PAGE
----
For the sixth year in a row, my yearly October salute to vintage horror films celebrating landmark anniversaries kicks off with grand master Georges Méliès. So much of the language and development of early cinema was his creation.

Released 3 May 1901, Blue Beard (Barbe-Bleue) was based on Charles Perrault’s 1697 fairytale. This popular and famous story is the reason the word “bluebeard” is synonymous with a man who marries and murders one wife after another.

Rich aristocrat Barbe-Bleue (Méliès) is eager for a new wife, but none of the noblewomen brought to meet him like what they see. Not only is he ugly, he’s also been married seven prior times.

However, Barbe-Bleue’s riches convince one man to bestow his daughter in marriage (Méliès’s future wife Jehanne d’Alcy).

Barbe-Bleue gives his wife the keys to his castle before going on a trip, and warns her to never enter a certain room. While deciding between curiosity and fear, an imp (also Méliès) appears to tempt and taunt her. An angel tries to prevail upon her to stay away.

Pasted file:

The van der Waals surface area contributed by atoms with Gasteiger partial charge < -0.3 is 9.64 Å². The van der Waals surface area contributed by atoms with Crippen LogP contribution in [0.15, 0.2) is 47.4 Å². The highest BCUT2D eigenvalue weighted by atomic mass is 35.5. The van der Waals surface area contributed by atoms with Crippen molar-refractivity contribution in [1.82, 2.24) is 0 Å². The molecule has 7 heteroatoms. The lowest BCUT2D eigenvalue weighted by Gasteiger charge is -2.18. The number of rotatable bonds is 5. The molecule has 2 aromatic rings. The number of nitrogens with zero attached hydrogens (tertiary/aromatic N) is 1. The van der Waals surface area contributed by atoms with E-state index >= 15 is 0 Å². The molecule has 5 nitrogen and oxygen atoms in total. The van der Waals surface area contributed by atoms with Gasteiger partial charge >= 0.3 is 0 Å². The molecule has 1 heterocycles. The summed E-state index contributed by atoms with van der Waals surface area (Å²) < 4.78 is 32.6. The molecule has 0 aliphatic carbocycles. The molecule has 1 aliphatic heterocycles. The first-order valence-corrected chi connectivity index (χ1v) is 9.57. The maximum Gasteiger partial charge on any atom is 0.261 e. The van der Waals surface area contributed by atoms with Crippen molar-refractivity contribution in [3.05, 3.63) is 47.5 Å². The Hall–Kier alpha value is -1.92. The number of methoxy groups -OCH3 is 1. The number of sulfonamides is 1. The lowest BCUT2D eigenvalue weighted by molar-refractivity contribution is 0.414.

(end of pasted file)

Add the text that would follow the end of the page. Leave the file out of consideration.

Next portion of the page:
Curiosity gets the better of her, and she enters the room to discover a most macabre sight—seven bags that turn out to be Barbe-Bleue’s first seven wives hanging from a gallows in a torture chamber. In shock, she drops the key and becomes stained with blood she’s unable to wash off.

That night, she dreams of seven giant keys.

When Barbe-Bleue returns, he finds out what happened and tries to murder her too. She flees to the top of a tower and screams for her siblings to help her.

Barbe-Bleue is slain when they come to the rescue, and his first seven wives are resurrected and married to lords.

The Devil and the Statue (Le Diable Géant ou Le Miracle de la Madonna) was also released in 1901. A young man serenades his lover, then goes out a window. Presently a devil appears and begins growing to gigantic proportions.

A Madonna statue comes to life and makes the devil shrink, then opens the window so the lover can return.